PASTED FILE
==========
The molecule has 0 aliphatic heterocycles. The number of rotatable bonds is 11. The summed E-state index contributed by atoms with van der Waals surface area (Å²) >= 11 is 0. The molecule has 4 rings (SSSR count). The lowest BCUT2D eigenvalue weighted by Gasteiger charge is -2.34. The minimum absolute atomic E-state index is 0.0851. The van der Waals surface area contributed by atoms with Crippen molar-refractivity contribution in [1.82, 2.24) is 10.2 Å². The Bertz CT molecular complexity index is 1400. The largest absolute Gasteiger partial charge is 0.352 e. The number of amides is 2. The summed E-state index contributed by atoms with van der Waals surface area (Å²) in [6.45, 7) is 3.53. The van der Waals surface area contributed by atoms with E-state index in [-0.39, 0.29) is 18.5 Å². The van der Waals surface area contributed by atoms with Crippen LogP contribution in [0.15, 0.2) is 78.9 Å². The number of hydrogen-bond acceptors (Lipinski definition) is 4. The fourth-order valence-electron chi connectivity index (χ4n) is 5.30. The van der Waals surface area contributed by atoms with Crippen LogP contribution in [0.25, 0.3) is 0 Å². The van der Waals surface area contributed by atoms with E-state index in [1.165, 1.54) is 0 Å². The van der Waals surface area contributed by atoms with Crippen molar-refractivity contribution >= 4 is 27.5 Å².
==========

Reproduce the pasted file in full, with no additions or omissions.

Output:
The molecule has 0 aliphatic heterocycles. The number of rotatable bonds is 11. The summed E-state index contributed by atoms with van der Waals surface area (Å²) >= 11 is 0. The molecule has 4 rings (SSSR count). The lowest BCUT2D eigenvalue weighted by Gasteiger charge is -2.34. The minimum absolute atomic E-state index is 0.0851. The van der Waals surface area contributed by atoms with Crippen molar-refractivity contribution in [1.82, 2.24) is 10.2 Å². The Bertz CT molecular complexity index is 1400. The largest absolute Gasteiger partial charge is 0.352 e. The number of amides is 2. The summed E-state index contributed by atoms with van der Waals surface area (Å²) in [6.45, 7) is 3.53. The van der Waals surface area contributed by atoms with E-state index in [-0.39, 0.29) is 18.5 Å². The van der Waals surface area contributed by atoms with Crippen LogP contribution in [0.15, 0.2) is 78.9 Å². The number of hydrogen-bond acceptors (Lipinski definition) is 4. The fourth-order valence-electron chi connectivity index (χ4n) is 5.30. The van der Waals surface area contributed by atoms with Crippen LogP contribution in [0.25, 0.3) is 0 Å². The van der Waals surface area contributed by atoms with E-state index in [1.165, 1.54) is 0 Å². The van der Waals surface area contributed by atoms with Crippen molar-refractivity contribution >= 4 is 27.5 Å².